abandoned by their previous lenders late in
the game. “Typically they were under application with a lender and for whatever reason the lender decided it couldn’t or
wouldn’t deliver. It had a change of heart,
perhaps,” he says. The volatility is also
increasing the number of clients that want
its fixed-rate offering, he adds.
Then there is everyone else—that is, borrowers who come to him for, well, almost
any reason and not just because times have
suddenly become volatile. For instance, as
more companies consolidate and reconfig-ure space in office buildings, building owners are finding their parking facilities are
no longer sufficient to accommodate the
increase in tenants. Their answer is a new
parking lot funded via a bridge loan.
Indeed, bridge loan borrowers come to a
lender’s tables for all manner of reasons.
There was a borrower in the Midwest
who owned two class B office buildings dating back to the 1980s in Schaumburg, IL
and Milwaukee, WI. The buildings had
common areas that needed immediate
renovation, plus the sponsor apparently
had a prospective tenant in the wings, since
it needed additional capital for tenant
improvements and leasing commissions
immediately. The buildings averaged below
70% occupancy at closing in submarkets
where the average occupancy was well
above that level.
Bloomfield Capital in Birmingham, MD
and Alpha Alternatives in Chicago put
together an $8.5-million senior bridge loan,
the proceeds of which were used to pur-
chase the discounted note from the exist-
ing lender on the two buildings. The dis-
counted note purchase came to $6.6
million with additional funds for interest
and renovation reserves.
There was another borrower in Phoenix
who needed to pay off a defaulted first
mortgage on a multifamily property in
The answer, as it turned out, was a
$13.6-million first-mortgage bridge loan
secured by not one but two apartment
properties in Phoenix. The loan proceeds
paid off the defaulted first mortgage on the
property in bankruptcy, which was cross collateralized with a stable core asset in the
borrower’s portfolio. The lender, New York
City-based Trevian Capital, spoke on behalf
of the borrower in bankruptcy court to help
it secure the discounted payoff.
Trevian launched in January 2013 to fill
what it saw as an unmet need in this market.
Today it expects that it will have originated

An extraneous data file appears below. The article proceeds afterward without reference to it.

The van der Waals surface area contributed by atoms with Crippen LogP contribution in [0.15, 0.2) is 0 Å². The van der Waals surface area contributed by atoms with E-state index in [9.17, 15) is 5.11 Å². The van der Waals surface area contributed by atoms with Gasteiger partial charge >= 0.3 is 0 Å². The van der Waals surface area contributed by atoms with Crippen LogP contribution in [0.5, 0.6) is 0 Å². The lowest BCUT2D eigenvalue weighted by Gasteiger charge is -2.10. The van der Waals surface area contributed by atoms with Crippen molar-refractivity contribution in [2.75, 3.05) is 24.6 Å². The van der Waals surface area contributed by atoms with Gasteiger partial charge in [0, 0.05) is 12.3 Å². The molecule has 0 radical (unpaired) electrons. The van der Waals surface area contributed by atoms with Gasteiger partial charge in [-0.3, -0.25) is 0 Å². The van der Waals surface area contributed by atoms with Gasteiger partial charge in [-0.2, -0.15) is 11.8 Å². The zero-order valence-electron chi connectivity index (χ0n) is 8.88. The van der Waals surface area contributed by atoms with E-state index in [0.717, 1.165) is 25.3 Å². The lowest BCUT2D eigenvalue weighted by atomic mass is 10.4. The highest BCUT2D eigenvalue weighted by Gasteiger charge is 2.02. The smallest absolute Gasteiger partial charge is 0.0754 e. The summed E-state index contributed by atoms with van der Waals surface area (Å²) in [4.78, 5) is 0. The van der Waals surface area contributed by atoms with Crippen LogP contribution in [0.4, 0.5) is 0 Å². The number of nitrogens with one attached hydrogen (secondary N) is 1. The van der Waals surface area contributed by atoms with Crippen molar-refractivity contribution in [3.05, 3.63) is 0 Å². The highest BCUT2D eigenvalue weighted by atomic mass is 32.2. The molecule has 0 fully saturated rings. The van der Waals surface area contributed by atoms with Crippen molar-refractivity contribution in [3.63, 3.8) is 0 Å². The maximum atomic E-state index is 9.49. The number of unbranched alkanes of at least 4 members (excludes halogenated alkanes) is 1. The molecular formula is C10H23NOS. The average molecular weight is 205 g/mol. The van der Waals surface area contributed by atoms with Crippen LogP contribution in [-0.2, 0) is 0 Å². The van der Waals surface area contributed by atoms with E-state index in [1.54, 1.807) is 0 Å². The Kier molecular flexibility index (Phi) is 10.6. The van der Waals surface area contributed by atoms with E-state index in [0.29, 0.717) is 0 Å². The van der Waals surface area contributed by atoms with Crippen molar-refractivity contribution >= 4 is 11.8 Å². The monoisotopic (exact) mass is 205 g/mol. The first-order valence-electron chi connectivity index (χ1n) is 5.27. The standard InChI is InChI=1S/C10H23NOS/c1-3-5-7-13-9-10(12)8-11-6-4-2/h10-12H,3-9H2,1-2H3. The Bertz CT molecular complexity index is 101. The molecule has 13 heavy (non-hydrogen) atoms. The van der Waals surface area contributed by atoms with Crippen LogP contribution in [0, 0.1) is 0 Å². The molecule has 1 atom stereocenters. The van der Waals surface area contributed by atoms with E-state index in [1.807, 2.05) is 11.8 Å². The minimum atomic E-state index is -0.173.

$200 million in volume for 2015 alone.
That number, incidentally, is not a hard
cap, says founder Michael Hoffenberg.
There is plenty of capacity for more.
Many middle-market bridge loans,
though, are made for far more benign reasons, such as renovations or construction
financing. You can’t get any more typical
for this product than the $13.6-million first
mortgage bridge loan made earlier this
year by Boston-based UC Funds. The proceeds are being used to renovate an existing 112-key La Quinta Inn in Aberdeen,
MD, into an 85-key La Quinta Inn and
92-key Hampton Inn. When they are done,
the renovated properties will be the newest
product in the market since a 2009 development by the same sponsor.
There is another type of borrower on
the market that is very much a sign of the
times: developers that have picked over
opportunities in gateway cities such as
Washington, DC or San Francisco and
decided it was time to move on to secondary or even tertiary markets for the next
wave of opportunities.
The developers often have relation-
ships with local offices of national banks,
but then find that these banks are not
interested or cannot lend in, say, St.
Louis, MO or Bear, DE, says Peter Lunt,
chief investment officer of NVCapital
Advisors in Vienna, VA. So they turn to
other providers as they enter new mar-
kets, especially as their funding needs are
not as great as they would be for a project
in, say, the capital gateway city of Boston.
That is because land is so much cheaper,
Lunt says. The total cost per unit to develop
is about the same everywhere but luxury
projects can be developed on relatively
cheap tracts of land.
NVCapital, which ordinarily focuses on
Washington, DC projects, has provided
financing to such a project in Christiana,
DE. Has it, too, come to believe that better
opportunities are available elsewhere? No,
asserts Lunt, although he does agree that it
is getting more difficult to find such deals.
The transaction, one of the few it is funding outside of DC, is a joint venture between
NVCapital Advisors and M-C Development,
an affiliate of Leon N. Weiner & Associates,
a Delaware homebuilder.
They are developing Emblem at
Christiana, a 245-unit, nine-building luxury rental home community with a delivery date of 2016. PNC Bank is providing
construction financing of $30 million and
NVC and MCD have provided $12 million
“I expect we will see more of these
opportunities as developers move away
from the larger cities,” he said. The middle-market finance ecosystem will be an important source of support for this trend, especially if national lenders continue to limit
their exposure to the Christianas of the US.
Not all, of course, will. If nothing else,
national CRE lenders have learned they
must go where the opportunities are.
But enough will decide to bow out,
attracting even more institutional investment to this segment. ◆
Reprint orders: www.almreprints.com
We are not
listening to our clients’
Capital One Multifamily Finance
as developers move away
from the larger cities.”